5 Reasons Why Your Tenants Can (Rightfully) Sue You

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Regardless of the number of tenants you have in your house, it is safe to affirm that you will enjoy lots of perks that come with being a landlord. Besides the income that comes with renting out your house every month, you can expand your rental property business while having a portfolio that can facilitate financial success and freedom.

Agreements are reached between the tenant and landlord. Even though many laws are available to protect the rights of a property right owner, tenants also have rights. With these rights, tenants can be protected from illegal actions from any unreasonable landlord. Wrongful evictions can lead to numerous unwanted consequences you don’t want to face as a landlord.

For this reason, it is imperative, as a landlord, to understand the various reasons, as well as the possible ways tenants can sue you. In this comprehensive guide, we will take a deep dive beyond the obvious!

Why Can Your Tenants Sue You?

There are various reasons why your tenants can sue you. This section will discuss some of these reasons.

Inhabitable Property

This represents one of the most common reasons why tenants and their landlords are often at daggers drawn. If the property and the environment are inhabitable, probably due to exposure to various health risks, then the tenant has every right to sue you. After all, no one wishes to live in a place that can pose danger to their health.

For instance, if there is mold damage, a rat infestation, and other unwanted health risks in an environment, the landlord is charged with the responsibility of fixing this issue. If your tenants can’t live in your rental because it’s dangerous or poses a health risk, it may be considered uninhabitable. Then, you must repair these issues immediately. Failure to do so will attract unwanted consequences, including legal action against you. You can only escape this if tenants decide to leave the property and move on, which is not always the case.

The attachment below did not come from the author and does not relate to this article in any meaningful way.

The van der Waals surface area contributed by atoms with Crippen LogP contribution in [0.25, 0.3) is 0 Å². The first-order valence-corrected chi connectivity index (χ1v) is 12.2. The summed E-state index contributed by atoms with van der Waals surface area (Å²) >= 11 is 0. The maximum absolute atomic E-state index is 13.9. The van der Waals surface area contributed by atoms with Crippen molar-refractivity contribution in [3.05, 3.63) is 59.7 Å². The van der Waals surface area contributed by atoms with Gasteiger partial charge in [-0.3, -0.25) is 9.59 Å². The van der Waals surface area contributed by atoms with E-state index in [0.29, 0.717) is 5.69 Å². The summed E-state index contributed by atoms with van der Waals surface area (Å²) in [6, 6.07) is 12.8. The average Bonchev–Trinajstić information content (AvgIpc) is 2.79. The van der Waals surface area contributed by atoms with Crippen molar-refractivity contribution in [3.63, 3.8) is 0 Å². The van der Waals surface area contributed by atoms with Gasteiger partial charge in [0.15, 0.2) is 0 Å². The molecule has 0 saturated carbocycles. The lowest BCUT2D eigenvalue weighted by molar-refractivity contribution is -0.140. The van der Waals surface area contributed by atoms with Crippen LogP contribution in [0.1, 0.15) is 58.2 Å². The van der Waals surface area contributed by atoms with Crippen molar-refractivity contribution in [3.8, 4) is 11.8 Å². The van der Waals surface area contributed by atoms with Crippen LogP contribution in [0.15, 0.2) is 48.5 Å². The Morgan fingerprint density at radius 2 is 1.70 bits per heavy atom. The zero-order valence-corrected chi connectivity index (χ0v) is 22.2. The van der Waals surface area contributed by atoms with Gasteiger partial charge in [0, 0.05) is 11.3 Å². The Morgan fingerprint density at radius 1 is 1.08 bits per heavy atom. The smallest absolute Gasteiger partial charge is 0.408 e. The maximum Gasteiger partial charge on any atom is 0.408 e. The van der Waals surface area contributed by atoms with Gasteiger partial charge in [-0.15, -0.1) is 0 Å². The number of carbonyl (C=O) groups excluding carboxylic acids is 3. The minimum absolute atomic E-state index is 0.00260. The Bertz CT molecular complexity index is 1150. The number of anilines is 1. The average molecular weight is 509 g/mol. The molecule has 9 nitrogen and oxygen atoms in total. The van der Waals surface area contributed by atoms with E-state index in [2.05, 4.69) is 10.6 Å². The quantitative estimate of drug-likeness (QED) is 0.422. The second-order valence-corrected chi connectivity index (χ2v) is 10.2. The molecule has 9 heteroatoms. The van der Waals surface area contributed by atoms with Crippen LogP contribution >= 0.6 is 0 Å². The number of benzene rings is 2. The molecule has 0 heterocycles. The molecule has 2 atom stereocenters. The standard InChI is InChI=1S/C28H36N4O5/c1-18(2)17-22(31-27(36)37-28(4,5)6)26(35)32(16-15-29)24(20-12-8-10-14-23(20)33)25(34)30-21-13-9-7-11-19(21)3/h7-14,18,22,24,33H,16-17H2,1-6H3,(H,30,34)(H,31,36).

Invasion of privacy

You can provoke the ire of your tenants if you storm the property without any notice. While the property is officially yours – as the landlord – it is never within your rights to enter an occupied residence anytime you want. According to tenancy legislation, about 24-hour notice must be given before you can visit a rented residence.

The notice must highlight the reason for the access and this must be done in writing. Otherwise, if a landlord fails to honor the privacy of their tenant, then the latter might rightfully sue the landlord in court.

Not paying back your tenant for a repair

There are times when tenants will need to carry out repairs on a rental property since the landlord refuses to do so at the right time. In this case, you must repay your tenant for the amount that is spent on the repair. This is so particularly when the repair is needed to promote the health of the tenants.

Failure to pay back your tenants for relevant repairs that have been carried out on your behalf might result in a lawsuit you can avoid. Indeed, your tenants can sue you for the money spent, as well as other damages.